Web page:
Ad : An Unidentified Mystery

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AD was first identified in 1906, however, the research only began in the past 30 years. Research into AD and the exact physiological changes that trigger the development of AD still remain an unidentified mystery. There are some links they are those rare, inherited forms caused by a known genetic mutation. (Dekkers, W., & Marcel, O. R. 2006) Those links are part of family history those who have a parent, or sibling with Alzheimer 's are at a higher percentage of developing AD. (Dekkers, W., & Marcel, O. R. 2006) AD is not a regular part of growing older, however, it is one of the highest risk factor for the disease. Currently, there are millions affected by AD worldwide and the number is expected to rise affecting over 106 million by…show more content…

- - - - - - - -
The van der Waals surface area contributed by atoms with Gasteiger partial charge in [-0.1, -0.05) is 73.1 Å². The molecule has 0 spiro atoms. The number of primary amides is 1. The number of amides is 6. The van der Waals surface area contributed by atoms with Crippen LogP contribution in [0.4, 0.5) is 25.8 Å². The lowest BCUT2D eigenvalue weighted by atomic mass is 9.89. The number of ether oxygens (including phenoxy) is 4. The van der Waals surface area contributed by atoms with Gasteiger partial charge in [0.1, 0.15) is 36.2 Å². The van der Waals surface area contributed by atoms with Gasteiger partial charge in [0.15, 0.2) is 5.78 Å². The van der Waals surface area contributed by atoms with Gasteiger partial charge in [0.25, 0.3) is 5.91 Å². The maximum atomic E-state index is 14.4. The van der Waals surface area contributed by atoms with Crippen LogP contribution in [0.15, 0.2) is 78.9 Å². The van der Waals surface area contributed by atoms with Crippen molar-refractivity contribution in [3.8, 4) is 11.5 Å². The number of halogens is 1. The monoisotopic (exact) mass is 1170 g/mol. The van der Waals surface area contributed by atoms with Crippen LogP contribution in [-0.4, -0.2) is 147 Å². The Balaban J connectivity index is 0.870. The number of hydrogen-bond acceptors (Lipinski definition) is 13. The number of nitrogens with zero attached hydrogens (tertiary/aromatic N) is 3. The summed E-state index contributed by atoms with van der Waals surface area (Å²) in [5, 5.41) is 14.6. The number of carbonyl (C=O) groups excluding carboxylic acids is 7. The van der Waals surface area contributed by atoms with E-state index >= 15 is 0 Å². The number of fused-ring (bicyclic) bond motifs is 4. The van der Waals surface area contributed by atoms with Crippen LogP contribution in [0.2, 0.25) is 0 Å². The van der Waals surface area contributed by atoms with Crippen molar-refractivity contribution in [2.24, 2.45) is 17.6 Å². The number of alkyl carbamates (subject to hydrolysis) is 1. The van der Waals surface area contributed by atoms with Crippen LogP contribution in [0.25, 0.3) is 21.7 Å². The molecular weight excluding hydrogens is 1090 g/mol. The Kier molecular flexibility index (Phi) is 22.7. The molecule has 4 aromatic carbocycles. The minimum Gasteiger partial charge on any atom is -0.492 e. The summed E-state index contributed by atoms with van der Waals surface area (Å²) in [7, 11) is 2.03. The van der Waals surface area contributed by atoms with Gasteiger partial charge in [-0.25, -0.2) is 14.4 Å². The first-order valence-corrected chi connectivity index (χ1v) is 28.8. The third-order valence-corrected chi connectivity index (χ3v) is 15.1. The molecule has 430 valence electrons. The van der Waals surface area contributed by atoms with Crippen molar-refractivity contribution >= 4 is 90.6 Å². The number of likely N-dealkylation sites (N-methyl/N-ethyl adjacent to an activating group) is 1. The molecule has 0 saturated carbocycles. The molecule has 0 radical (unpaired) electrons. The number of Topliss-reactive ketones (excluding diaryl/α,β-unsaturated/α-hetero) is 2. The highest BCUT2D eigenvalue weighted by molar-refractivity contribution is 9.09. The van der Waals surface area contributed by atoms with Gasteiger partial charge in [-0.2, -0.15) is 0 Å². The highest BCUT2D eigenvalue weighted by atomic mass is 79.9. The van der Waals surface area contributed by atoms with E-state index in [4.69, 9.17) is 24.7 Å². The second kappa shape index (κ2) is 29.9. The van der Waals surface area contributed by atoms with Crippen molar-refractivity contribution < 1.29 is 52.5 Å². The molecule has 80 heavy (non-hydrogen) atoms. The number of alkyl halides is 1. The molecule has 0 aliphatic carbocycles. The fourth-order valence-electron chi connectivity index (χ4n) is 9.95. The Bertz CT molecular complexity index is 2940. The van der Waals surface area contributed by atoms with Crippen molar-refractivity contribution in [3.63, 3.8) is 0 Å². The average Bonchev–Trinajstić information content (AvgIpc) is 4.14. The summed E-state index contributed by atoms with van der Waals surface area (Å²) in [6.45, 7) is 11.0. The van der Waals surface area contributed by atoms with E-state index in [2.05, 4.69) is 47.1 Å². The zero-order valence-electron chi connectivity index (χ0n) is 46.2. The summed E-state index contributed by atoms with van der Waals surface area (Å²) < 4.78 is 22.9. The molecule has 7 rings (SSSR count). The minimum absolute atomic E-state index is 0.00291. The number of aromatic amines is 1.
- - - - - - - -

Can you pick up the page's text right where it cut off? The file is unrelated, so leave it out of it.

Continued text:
There are several noticeable signs of AD: memory loss, difficulty in completing familiar tasks, trouble understanding and visual images just to name a few (William and Bleiler 2012) AD victims show clear structural abnormalities with the loss of neurons that liberate acetylcholine from a brain region called the nucleus basalis, beta-amyloid plaques, clusters of abnormal proteins deposited outside neurons, and the neurofibrillary tangles, abnormal bundles of protein filaments inside neurons in affected brain regions. (Patents, 2015) As we age the protein called beta-amyloid and tau begins to accumulate in the brain, causing the accumulation of beta-amyloid protein in plaques that causes the nerve cells to die. (Patents, 2015) Beta-amyloid is a solitary molecule that travels freely in the brain, but as we age the molecule begins to bunch up into small clusters and finally the plaque forms into clusters that form, beta-amyloid that bind to a receptor on nerve cells, setting in motion a process that erodes nerve cells. (Patents, 2015) This stage is called the presymptomatic stage as more and more beta-amyloid plaques and neurofibrillary tangles form in the brain, healthy neurons begin to work less efficiently, and their ability to correctly function, communicate and eventually die. (Patents, 2015) This process begins in the
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